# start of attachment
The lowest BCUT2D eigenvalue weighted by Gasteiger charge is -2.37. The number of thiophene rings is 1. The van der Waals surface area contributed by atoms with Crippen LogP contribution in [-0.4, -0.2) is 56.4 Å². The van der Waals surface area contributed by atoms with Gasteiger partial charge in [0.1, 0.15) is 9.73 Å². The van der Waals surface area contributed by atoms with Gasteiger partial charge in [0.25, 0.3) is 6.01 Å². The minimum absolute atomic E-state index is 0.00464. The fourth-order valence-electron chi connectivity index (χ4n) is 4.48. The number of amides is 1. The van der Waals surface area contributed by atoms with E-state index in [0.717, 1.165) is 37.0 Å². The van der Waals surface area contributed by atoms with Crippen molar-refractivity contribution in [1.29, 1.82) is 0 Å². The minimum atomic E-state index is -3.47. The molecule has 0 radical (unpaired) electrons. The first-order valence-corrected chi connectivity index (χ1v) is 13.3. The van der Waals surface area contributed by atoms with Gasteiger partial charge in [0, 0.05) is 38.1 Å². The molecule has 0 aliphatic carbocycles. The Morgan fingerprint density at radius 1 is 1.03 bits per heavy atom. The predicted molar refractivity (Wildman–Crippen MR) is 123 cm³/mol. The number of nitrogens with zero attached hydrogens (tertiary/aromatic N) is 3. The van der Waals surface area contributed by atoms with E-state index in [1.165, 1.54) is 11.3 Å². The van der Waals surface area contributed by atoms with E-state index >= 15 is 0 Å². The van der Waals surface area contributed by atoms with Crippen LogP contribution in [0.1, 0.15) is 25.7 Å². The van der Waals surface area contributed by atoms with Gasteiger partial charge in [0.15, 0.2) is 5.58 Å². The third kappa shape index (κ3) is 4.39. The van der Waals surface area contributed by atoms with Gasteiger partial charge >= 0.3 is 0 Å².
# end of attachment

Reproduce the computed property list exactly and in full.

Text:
The lowest BCUT2D eigenvalue weighted by Gasteiger charge is -2.37. The number of thiophene rings is 1. The van der Waals surface area contributed by atoms with Crippen LogP contribution in [-0.4, -0.2) is 56.4 Å². The van der Waals surface area contributed by atoms with Gasteiger partial charge in [0.1, 0.15) is 9.73 Å². The van der Waals surface area contributed by atoms with Gasteiger partial charge in [0.25, 0.3) is 6.01 Å². The minimum absolute atomic E-state index is 0.00464. The fourth-order valence-electron chi connectivity index (χ4n) is 4.48. The number of amides is 1. The van der Waals surface area contributed by atoms with E-state index in [0.717, 1.165) is 37.0 Å². The van der Waals surface area contributed by atoms with Crippen molar-refractivity contribution in [1.29, 1.82) is 0 Å². The minimum atomic E-state index is -3.47. The molecule has 0 radical (unpaired) electrons. The first-order valence-corrected chi connectivity index (χ1v) is 13.3. The van der Waals surface area contributed by atoms with Gasteiger partial charge in [0, 0.05) is 38.1 Å². The molecule has 0 aliphatic carbocycles. The Morgan fingerprint density at radius 1 is 1.03 bits per heavy atom. The predicted molar refractivity (Wildman–Crippen MR) is 123 cm³/mol. The number of nitrogens with zero attached hydrogens (tertiary/aromatic N) is 3. The van der Waals surface area contributed by atoms with E-state index in [1.165, 1.54) is 11.3 Å². The van der Waals surface area contributed by atoms with E-state index >= 15 is 0 Å². The van der Waals surface area contributed by atoms with Crippen LogP contribution in [0.1, 0.15) is 25.7 Å². The van der Waals surface area contributed by atoms with Gasteiger partial charge in [0.15, 0.2) is 5.58 Å². The third kappa shape index (κ3) is 4.39. The van der Waals surface area contributed by atoms with Gasteiger partial charge >= 0.3 is 0 Å².